Kiss goodbye to the ‘kissing knees’: no association between frontal plane inward knee motion and risk of future non-contact ACL injury in elite female athletes

Review written by Dr Travis Pollen info

Key Points

  1. The debate over whether pre-season screening tests like the vertical drop jump and single-leg squat are useful for identifying ACL injury risk has persisted for years.
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BACKGROUND & OBJECTIVE

The debate over whether screening tests are useful for identifying ACL injury risk has been raging for years. A 2005 study by Hewett et al. using 3D motion capture investigated whether knee abduction moment during a vertical drop jump could predict injury (1). The study found decent sensitivity and specificity for injury prediction (>70% each), but was limited by a relatively small sample. Conversely, a recent systematic review and meta-analysis concluded that knee abduction kinematics and kinetics may not be risk factors for ACL injury (2).

Due to the time, cost, and error associated with 3D motion capture, it has been proposed that two-dimensional video analysis of inward knee motion may be more valid and reliable than 3D techniques. Therefore, the purpose of this study was to determine whether there was an association between frontal plane inward knee motion (as measured from 2D video) and future non-contact ACL injury. In addition to the double-leg drop vertical jump, this study also included a single-leg squat test. The single-leg squat provides unique information about knee control compared to the drop vertical jump and, according to the authors, may better reflect the context of an ACL injury (3).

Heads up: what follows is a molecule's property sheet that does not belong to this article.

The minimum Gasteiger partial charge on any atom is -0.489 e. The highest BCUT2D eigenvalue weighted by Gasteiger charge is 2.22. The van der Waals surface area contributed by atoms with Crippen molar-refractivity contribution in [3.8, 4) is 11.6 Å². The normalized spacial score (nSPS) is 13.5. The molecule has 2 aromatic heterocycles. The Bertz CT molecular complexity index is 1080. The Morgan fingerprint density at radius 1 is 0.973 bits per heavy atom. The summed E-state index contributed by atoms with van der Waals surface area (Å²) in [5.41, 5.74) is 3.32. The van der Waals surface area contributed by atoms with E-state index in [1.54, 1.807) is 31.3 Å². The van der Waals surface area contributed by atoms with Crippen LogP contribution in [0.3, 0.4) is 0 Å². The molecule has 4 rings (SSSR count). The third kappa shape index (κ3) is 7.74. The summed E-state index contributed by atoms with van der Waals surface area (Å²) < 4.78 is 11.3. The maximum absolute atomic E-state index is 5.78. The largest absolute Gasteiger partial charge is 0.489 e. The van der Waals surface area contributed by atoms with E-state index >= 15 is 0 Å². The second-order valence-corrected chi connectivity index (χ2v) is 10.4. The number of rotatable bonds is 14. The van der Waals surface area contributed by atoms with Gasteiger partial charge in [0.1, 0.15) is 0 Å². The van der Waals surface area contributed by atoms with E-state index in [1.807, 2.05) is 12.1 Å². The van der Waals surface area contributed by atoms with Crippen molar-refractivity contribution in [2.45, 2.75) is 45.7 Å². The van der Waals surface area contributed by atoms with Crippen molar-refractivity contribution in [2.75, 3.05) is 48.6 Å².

There is much debate over whether screening tests are useful for identifying ACL injury risk.
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Prospective research on single-leg drop vertical jumps and cutting maneuvers is crucial to furthering our understanding of the importance of inward knee motion.

METHODS

Over an 8-year period, the researchers screened 880 elite female handball and football athletes (21.5 ± 4 years old) in their pre-seasons and registered non-contact injuries twice yearly by contacting the athletes’ teams. Screening included two-dimensional video recordings of a

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